The 30 Confucius Institutes in the UK are “not a form of ‘soft power’”, but rather are “formally part” of the propaganda system of the Chinese Communist Party, a new report has said.
The report, by the Henry Jackson Society, details that the centres are “financially dependent upon funding from the Chinese Government and, in general, are subject to People’s Republic of China speech restrictions”.
The pro modern liberal democracy think-tank says that Confucius Institutes – which in the UK have received £33,426,300 in funding from Chinese sources – “engage in activities far beyond the remit of ‘language and culture’”.
Authors found that only four of the 30 centres were “sticking entirely to language and culture”, and called on the government to introduce measures to remove Confucius Institutes from British universities.
“Bodies overseen by the CCP should have no place in higher education in the UK. The CCP and the Western academy hold opposite values. Any partnership between the two is unsustainable and degrading,” the report said.
“Operating from under the umbrella of prestigious universities, Confucius Institutes have been informing government policy and politicians, assisting the establishment of science and technology partnerships, offering consultancy services to business, promoting trade, [and] running academic events supposed to shine a light on Chinese policy,” it added.
The centres have also cooperated with UK organisations working with the CCP agency, the United Front Work Department, which was recently highlighted by MI5.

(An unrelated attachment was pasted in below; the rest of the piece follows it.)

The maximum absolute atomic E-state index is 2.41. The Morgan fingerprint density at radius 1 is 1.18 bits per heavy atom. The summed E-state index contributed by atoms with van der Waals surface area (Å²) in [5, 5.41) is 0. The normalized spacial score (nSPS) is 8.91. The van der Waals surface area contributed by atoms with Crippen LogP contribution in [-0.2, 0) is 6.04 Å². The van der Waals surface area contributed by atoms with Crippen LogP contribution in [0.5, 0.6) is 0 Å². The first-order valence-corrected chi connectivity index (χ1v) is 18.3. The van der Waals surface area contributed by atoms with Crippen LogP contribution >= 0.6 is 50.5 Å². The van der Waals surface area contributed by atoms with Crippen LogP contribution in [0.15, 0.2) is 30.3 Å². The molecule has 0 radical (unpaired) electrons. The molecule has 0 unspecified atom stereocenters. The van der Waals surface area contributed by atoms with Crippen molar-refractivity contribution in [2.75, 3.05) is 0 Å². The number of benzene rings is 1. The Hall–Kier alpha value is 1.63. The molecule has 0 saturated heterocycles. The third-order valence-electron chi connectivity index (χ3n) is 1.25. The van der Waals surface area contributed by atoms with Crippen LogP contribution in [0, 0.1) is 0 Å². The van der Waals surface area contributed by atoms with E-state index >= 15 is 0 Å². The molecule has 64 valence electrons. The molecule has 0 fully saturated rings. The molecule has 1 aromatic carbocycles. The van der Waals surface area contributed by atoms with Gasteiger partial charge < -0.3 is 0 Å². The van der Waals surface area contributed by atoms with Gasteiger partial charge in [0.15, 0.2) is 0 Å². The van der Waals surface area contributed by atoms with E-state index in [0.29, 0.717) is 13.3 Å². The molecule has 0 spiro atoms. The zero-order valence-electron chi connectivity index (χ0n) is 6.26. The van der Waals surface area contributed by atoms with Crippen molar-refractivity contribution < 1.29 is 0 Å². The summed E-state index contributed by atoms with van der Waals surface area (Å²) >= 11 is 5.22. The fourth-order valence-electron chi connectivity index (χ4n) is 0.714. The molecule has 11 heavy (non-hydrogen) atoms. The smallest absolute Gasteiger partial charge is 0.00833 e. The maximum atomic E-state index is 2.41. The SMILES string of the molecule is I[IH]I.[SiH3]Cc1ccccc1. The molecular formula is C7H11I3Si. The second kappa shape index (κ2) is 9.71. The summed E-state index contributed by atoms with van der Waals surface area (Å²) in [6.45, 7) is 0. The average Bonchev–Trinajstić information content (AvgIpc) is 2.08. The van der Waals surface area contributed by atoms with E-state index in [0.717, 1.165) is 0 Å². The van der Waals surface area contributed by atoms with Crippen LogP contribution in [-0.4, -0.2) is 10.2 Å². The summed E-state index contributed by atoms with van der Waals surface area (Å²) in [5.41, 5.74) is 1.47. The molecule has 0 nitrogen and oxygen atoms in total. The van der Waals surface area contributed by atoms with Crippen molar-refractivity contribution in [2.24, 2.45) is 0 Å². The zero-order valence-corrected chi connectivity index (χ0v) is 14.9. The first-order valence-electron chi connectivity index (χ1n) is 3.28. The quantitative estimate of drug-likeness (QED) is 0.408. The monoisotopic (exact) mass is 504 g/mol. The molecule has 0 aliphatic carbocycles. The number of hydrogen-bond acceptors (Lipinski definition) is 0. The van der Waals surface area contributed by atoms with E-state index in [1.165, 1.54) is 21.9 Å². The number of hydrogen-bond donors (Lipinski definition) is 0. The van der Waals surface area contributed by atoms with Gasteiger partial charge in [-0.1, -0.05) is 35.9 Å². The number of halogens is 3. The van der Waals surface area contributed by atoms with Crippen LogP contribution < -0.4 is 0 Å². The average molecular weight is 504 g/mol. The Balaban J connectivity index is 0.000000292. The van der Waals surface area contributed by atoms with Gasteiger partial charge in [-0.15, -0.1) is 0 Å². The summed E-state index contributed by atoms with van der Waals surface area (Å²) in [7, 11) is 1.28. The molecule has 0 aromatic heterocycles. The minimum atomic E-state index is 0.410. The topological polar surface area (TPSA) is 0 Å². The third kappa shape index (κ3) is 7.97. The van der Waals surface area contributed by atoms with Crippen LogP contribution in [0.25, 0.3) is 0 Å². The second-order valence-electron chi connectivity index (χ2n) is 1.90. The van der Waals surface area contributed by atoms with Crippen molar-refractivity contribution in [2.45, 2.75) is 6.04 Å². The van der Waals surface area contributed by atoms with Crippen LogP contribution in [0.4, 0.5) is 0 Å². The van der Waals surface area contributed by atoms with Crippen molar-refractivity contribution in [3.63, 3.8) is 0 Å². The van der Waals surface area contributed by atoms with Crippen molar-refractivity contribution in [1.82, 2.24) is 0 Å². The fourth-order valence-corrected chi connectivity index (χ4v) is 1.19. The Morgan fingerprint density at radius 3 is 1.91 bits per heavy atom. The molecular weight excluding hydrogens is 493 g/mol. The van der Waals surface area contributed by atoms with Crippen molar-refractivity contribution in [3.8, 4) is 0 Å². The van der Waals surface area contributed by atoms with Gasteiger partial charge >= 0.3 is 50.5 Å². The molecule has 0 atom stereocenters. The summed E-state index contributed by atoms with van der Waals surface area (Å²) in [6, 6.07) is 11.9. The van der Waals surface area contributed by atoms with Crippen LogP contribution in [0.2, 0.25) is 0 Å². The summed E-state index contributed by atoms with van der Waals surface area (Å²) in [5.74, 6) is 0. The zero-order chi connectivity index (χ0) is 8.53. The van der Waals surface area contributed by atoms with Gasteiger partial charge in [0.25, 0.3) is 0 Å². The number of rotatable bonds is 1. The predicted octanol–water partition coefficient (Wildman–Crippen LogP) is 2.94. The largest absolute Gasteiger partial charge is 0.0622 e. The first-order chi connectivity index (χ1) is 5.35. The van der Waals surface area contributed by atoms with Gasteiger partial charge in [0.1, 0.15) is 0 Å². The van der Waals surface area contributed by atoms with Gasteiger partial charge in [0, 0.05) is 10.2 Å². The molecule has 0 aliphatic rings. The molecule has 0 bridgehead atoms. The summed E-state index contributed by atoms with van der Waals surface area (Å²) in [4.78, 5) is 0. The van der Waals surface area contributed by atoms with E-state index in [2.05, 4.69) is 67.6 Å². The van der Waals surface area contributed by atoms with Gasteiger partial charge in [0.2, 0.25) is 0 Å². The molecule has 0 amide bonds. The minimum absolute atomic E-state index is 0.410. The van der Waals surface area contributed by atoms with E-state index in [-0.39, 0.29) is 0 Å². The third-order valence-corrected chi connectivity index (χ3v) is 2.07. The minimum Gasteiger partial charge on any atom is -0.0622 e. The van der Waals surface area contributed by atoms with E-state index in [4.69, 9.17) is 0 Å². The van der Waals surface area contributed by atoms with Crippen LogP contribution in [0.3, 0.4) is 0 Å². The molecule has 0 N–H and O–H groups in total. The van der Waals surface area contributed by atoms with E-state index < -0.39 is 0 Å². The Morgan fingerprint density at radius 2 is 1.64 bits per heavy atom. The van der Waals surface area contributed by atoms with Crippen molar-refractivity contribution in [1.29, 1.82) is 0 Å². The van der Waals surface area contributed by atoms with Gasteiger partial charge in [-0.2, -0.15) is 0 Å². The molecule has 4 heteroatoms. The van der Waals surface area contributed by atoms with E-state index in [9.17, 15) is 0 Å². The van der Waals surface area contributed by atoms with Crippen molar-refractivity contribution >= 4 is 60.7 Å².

The new report said that the UK should also provide £5 million for UK universities to allocate to China studies and bolstering knowledge regarding China’s presence in the UK, and begin working with other Mandarin-speaking countries such as Taiwan to develop new programs.
Members of parliament in the UK have recently pushed for Taiwan “to play a bigger role in teaching Mandarin in the UK”.
The report noted that legislation passed in Australia during 2020 was expected to impact Confucius Institutes in the country, but no university-based centres have yet been closed.
A report earlier this year said the institutes were a “risk” to “academic freedom and student welfare”, but it stopped short of calling for their closure in Australia.
“There is no good reason for which the UK ought to put its higher education sector at risk”
Henry Jackson Society added that the UK should amend its Higher Education (Freedom of Speech) Bill – currently in the Committee stage in the House of Lords – in order to demand “academic partnerships with foreign powers preserve the freedom of speech and comply with equality legislation”.
“There is no good reason for which a country such as the UK ought to put its higher education sector at risk by being dependant on a foreign government for the teaching of a major world language,” the paper concluded.
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